Unemployment has fallen to its lowest level for a year after a big jump in the number of people in work, especially in London, suggesting a jobs boost because of the Olympic Games.
The jobless total fell by 46,000 in the quarter to June to 2.56 million, a trend seen for the past few months.
The number claiming jobseeker's allowance last month was 1.59 million, down by 5,900 on June, while almost 30 million people were in work, up by 201,000.
Most of the quarterly fall in unemployment was recorded in the capital which has just hosted the Olympics and is gearing up for the Paralympics in two weeks' time.
The Government welcomed the news, saying private firms are creating jobs despite difficult economic times. Analysts said the figures are "almost impossible" to explain, while union leaders warned that dole queues could start rising again.
Other data shows that the number of part-time workers reached a record high of 8.07 million. The number working part-time because they cannot find a full-time job is 1.42 million, the highest since records began in 1992. Youth unemployment fell by 4,000 to just over a million.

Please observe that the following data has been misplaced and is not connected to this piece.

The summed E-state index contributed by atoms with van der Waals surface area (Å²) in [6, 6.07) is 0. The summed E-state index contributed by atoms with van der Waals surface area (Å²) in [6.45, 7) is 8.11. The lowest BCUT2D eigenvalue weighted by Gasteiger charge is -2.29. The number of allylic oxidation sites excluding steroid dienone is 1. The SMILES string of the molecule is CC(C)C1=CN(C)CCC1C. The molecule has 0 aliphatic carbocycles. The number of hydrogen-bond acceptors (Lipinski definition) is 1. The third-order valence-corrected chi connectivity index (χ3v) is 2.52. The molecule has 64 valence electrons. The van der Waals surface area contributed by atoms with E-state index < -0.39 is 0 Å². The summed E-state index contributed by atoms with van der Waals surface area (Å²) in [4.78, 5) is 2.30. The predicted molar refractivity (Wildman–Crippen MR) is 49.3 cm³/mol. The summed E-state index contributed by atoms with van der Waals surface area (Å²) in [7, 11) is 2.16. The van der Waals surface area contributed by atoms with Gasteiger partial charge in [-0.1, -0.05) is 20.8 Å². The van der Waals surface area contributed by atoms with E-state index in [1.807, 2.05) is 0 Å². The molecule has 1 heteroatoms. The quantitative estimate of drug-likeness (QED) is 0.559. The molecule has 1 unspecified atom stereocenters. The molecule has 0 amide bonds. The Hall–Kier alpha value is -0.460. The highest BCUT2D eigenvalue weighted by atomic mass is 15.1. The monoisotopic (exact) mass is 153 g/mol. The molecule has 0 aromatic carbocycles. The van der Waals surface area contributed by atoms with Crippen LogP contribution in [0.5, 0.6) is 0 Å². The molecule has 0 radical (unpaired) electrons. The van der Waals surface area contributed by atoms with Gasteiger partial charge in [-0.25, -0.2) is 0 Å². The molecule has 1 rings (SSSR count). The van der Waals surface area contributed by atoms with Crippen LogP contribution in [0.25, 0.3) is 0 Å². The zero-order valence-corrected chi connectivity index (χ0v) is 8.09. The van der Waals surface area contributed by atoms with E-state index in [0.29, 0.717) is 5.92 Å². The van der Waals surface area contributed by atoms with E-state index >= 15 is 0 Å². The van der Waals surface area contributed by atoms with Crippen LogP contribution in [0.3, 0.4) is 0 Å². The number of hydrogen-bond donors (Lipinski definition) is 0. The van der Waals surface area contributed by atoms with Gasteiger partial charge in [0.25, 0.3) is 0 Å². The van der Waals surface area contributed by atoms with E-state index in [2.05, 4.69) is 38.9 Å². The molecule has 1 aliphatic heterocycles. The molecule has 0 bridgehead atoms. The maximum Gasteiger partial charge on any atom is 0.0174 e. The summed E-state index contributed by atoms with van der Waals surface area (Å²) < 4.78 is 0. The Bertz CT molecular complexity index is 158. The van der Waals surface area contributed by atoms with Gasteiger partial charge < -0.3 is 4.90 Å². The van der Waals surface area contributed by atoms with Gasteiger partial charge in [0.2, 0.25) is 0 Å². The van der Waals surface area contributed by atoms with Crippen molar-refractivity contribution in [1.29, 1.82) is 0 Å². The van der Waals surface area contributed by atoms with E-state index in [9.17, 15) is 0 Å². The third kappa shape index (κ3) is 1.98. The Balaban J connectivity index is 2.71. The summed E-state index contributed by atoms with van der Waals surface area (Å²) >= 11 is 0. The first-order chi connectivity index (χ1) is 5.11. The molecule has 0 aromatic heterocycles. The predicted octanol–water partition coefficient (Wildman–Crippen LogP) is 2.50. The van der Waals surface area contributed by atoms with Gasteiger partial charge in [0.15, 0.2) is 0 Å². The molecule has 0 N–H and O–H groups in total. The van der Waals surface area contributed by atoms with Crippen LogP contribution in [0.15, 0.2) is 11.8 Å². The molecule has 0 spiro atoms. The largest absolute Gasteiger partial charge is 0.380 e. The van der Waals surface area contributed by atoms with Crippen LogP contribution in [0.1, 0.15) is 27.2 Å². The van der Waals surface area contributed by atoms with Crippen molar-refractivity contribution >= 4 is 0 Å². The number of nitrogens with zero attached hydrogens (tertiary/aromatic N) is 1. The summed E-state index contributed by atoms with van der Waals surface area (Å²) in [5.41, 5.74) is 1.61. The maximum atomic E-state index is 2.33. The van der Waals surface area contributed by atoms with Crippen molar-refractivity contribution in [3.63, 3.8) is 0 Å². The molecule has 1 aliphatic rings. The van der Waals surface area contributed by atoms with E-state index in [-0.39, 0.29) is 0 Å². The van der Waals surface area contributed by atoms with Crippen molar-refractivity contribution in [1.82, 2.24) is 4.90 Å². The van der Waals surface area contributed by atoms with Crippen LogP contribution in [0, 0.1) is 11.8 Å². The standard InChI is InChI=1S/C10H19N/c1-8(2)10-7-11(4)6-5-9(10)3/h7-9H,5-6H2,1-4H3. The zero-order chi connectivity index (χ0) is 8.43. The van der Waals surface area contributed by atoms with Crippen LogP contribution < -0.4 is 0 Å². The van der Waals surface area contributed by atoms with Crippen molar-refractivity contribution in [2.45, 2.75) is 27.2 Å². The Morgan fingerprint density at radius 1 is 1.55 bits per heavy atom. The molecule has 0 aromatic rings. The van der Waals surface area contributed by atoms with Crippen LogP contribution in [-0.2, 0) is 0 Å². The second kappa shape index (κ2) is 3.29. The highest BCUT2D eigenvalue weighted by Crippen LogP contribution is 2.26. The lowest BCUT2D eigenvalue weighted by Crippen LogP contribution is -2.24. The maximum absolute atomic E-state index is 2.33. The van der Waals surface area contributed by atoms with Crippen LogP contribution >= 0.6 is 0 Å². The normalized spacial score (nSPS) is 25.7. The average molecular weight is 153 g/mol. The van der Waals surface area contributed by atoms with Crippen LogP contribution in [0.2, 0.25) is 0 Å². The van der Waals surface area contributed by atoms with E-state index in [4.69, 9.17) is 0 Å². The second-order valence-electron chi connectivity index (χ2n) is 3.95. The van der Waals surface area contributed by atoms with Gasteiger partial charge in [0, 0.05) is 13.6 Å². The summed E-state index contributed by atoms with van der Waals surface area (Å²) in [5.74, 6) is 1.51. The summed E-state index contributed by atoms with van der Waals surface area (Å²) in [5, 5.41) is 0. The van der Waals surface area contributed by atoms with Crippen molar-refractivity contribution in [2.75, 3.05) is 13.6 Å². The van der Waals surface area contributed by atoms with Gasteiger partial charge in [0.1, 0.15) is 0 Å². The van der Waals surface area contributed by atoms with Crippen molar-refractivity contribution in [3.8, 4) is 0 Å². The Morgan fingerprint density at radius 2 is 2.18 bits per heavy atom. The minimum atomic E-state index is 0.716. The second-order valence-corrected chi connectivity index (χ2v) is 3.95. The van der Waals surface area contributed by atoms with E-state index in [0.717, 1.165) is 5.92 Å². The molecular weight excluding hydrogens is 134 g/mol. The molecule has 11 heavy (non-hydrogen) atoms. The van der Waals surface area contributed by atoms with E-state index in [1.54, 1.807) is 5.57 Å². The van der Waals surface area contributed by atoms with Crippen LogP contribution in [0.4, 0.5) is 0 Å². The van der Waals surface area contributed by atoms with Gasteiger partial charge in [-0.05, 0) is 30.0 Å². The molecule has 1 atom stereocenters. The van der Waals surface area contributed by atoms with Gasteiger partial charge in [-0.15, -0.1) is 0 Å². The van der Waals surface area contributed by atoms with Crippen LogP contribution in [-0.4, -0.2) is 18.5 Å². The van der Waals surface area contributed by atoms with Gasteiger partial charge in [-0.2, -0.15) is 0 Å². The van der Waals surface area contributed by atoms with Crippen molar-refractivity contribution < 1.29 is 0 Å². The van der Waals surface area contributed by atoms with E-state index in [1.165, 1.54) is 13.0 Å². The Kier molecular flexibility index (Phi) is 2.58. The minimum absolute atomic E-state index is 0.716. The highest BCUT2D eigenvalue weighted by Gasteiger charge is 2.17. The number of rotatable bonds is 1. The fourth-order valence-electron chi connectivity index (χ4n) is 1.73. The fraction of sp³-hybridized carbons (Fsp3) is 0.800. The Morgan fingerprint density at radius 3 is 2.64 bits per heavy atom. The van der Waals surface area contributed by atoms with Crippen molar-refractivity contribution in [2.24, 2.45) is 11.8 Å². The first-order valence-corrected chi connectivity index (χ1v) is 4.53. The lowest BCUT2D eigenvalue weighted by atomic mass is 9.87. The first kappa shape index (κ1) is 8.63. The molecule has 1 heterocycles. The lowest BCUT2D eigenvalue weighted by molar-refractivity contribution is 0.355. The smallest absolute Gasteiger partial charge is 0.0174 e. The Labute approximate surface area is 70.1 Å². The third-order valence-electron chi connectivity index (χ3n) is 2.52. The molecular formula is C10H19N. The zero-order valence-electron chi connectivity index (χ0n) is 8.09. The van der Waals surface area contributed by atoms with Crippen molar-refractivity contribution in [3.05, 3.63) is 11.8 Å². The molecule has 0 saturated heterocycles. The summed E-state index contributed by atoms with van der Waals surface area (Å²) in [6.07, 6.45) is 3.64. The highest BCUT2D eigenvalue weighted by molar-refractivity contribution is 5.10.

Work and Pensions Secretary Iain Duncan Smith said: "These are positive and encouraging figures demonstrating the strength of our private sector, notwithstanding the difficult economic times, it is still creating jobs, the vast majority of which are full-time."
Labour spokesman Liam Byrne said: "Ninety percent of the fall in unemployment was in London, long-term youth unemployment is still going through the roof and part-time work has hit an all-time high as people struggle to find a full-time job. Crucially, there are now huge warning signs on the road ahead."
Dave Prentis, general secretary of Unison, said: "This small fall is welcome but there will be no lasting Olympics legacy in the jobs market. The end of thousands of temporary jobs will see unemployment climbing after the summer."
Graeme Leach, chief economist at the Institute of Directors, said: "The only certainty in the latest labour market figures is uncertainty."